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Updated: June 3, 2022

UMaine, lobster industry partner to map fishing and avoid conflict with wind turbines

green boat and red boat File photo / Laurie Schreiber UMaine will work with lobster fishermen to aggregate fishing location data with the goal of avoiding conflicts with prospective floating offshore wind development.

Maine lobstermen are collaborating with the University of Maine on an effort to potentially map out their fishing grounds and prevent conflict with offshore wind-power structures. 

The state of Maine has set a goal to reduce greenhouse gas emissions and achieve carbon neutrality by 2045 and is looking to meet those goals with the help of floating wind-power turbines in the Gulf of Maine.

But some Maine fishermen are concerned that offshore wind development could result in lost fishing grounds and pose significant navigation and safety concerns, according to a news release.

Maine’s lobster fishery accounted for 82% of the value of Maine’s commercial seafood landings in 2021. But there is no solid data on where and when Maine lobstermen fish. Better information about the location, type and intensity of fishing could minimize the impact of the wind turbines on the fishery.

“Right now, published maps suggest that lobster fishing is occurring everywhere,” said Kate Beard-Tisdale, a professor in the School of Computing and Information Science who is leading the project.

“We hope through this effort to provide more spatial specificity about the most important fishing locations — where fishermen spend more time and effort.”

Spatial specificity could result in protecting fishing areas or designating areas best avoided for wind turbine placement, she said.

Beard-Tisdale will work with project partners from the Maine Lobstermen’s Association and Responsible Offshore Development Alliance and its Fisheries Knowledge Trust, as well as the University of Maine’s Lobster Institute. 

The project aims to develop a method to show where harvesting occurs through the year by aggregating navigation and chart plotter data from individual fishermen who have equipment that records a sequence of coordinates and documents where the boat travels.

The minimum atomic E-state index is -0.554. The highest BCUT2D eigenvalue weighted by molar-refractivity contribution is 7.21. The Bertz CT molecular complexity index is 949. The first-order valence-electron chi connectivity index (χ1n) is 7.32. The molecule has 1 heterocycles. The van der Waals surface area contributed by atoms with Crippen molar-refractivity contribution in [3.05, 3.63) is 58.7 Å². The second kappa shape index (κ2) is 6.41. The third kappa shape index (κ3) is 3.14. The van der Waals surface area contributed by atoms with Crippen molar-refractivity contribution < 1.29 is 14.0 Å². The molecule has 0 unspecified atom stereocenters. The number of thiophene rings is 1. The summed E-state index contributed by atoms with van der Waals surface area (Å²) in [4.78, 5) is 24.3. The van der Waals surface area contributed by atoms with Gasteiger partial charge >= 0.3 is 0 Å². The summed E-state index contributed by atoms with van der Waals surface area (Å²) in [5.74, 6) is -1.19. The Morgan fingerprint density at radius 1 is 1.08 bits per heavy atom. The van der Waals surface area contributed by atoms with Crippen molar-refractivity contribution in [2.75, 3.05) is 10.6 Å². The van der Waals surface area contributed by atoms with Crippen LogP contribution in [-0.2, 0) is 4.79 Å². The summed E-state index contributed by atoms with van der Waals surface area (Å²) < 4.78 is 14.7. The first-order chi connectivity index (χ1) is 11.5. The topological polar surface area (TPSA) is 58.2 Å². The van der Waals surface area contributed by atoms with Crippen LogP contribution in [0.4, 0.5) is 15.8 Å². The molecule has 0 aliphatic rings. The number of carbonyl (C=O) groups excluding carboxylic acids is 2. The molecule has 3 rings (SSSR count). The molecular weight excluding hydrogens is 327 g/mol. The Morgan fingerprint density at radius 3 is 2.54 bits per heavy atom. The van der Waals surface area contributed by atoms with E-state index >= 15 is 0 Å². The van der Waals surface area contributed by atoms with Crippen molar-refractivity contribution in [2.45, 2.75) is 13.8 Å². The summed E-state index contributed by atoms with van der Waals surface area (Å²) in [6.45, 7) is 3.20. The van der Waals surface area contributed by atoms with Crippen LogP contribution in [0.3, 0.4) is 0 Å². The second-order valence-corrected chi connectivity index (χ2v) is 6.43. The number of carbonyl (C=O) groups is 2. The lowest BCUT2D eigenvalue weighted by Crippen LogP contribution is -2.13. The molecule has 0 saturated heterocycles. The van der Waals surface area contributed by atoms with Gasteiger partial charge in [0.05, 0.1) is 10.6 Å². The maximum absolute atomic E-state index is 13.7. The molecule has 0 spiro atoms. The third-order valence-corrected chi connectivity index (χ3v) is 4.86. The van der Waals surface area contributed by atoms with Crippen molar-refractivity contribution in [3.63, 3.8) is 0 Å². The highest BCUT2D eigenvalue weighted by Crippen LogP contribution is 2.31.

The project will maintain data confidentiality. 

“Fishermen have a proprietary interest in where they fish and, by extension, in their plotter data, so we want to be really careful in terms of how we anonymize and combine their data such that individual fishing data are not revealed,” Beard-Tisdale said.

Ultimately, the researchers aim to build a software system that will aggregate and parse data from various commercial systems in order for the lobster industry to be able to best inform regional energy development, fishery stock assessments, protected species management and other management issues.

If the project is successful in data collecting and anonymizing, it could help fishermen, scientists and fishery managers further develop fine scale spatial data for use in decision making.

“The Fisheries Knowledge Trust is a really valuable tool, as it provides legal and technical support for fishermen to be the holders and managers of their collective data,” said Beard-Tisdale. 

The trust provides oversight by a board of advisors in the creation of data products. 

“If the idea takes hold, it can extend to give fishermen of all types a more direct voice in marine planning activities,” she said.

The research was one of six projects across the Northeast selected for funding by the Northeast Sea Grant Consortium in partnership with the U.S. Department of Energy’s Wind Energy Technologies Office and Water Power Technologies Office and NOAA’s Northeast Fisheries Science Center. The funding is meant to catalyze research for the coexistence of marine energy, including wind, current, tidal and wave energies, with Northeast fishing and coastal communities. Beard-Tisdale’s research was awarded $192,924.

“Individual lobstermen have less bargaining power in these situations of competing for marine space,” she said. “Collectively, by building a database that they can trust, hold and manage, they have a stronger voice for conveying their interests.”

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